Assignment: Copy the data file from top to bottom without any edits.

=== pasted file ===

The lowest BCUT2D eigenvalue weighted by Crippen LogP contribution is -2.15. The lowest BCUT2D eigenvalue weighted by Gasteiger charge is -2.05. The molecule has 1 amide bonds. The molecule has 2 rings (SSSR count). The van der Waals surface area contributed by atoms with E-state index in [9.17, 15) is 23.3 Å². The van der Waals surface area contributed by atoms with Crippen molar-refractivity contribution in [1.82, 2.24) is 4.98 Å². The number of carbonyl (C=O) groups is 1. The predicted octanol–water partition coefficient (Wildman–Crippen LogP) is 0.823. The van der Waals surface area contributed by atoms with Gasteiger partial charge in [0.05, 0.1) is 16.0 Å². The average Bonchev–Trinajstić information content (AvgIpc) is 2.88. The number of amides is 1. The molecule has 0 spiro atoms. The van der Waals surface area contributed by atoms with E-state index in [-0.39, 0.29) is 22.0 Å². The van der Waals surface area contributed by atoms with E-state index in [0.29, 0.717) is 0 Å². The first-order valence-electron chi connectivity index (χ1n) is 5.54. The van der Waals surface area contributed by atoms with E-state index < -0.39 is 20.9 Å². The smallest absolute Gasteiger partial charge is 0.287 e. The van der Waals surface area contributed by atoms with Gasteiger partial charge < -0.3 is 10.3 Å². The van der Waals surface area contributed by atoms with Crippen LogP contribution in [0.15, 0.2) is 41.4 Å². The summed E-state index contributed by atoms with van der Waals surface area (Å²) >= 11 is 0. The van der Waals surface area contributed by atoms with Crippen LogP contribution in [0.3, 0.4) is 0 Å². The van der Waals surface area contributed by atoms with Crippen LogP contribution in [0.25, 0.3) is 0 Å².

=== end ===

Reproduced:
The lowest BCUT2D eigenvalue weighted by Crippen LogP contribution is -2.15. The lowest BCUT2D eigenvalue weighted by Gasteiger charge is -2.05. The molecule has 1 amide bonds. The molecule has 2 rings (SSSR count). The van der Waals surface area contributed by atoms with E-state index in [9.17, 15) is 23.3 Å². The van der Waals surface area contributed by atoms with Crippen molar-refractivity contribution in [1.82, 2.24) is 4.98 Å². The number of carbonyl (C=O) groups is 1. The predicted octanol–water partition coefficient (Wildman–Crippen LogP) is 0.823. The van der Waals surface area contributed by atoms with Gasteiger partial charge in [0.05, 0.1) is 16.0 Å². The average Bonchev–Trinajstić information content (AvgIpc) is 2.88. The number of amides is 1. The molecule has 0 spiro atoms. The van der Waals surface area contributed by atoms with E-state index in [-0.39, 0.29) is 22.0 Å². The van der Waals surface area contributed by atoms with E-state index in [0.29, 0.717) is 0 Å². The first-order valence-electron chi connectivity index (χ1n) is 5.54. The van der Waals surface area contributed by atoms with E-state index < -0.39 is 20.9 Å². The smallest absolute Gasteiger partial charge is 0.287 e. The van der Waals surface area contributed by atoms with Gasteiger partial charge < -0.3 is 10.3 Å². The van der Waals surface area contributed by atoms with Crippen LogP contribution in [0.15, 0.2) is 41.4 Å². The summed E-state index contributed by atoms with van der Waals surface area (Å²) >= 11 is 0. The van der Waals surface area contributed by atoms with Crippen LogP contribution in [0.3, 0.4) is 0 Å². The van der Waals surface area contributed by atoms with Crippen LogP contribution in [0.25, 0.3) is 0 Å².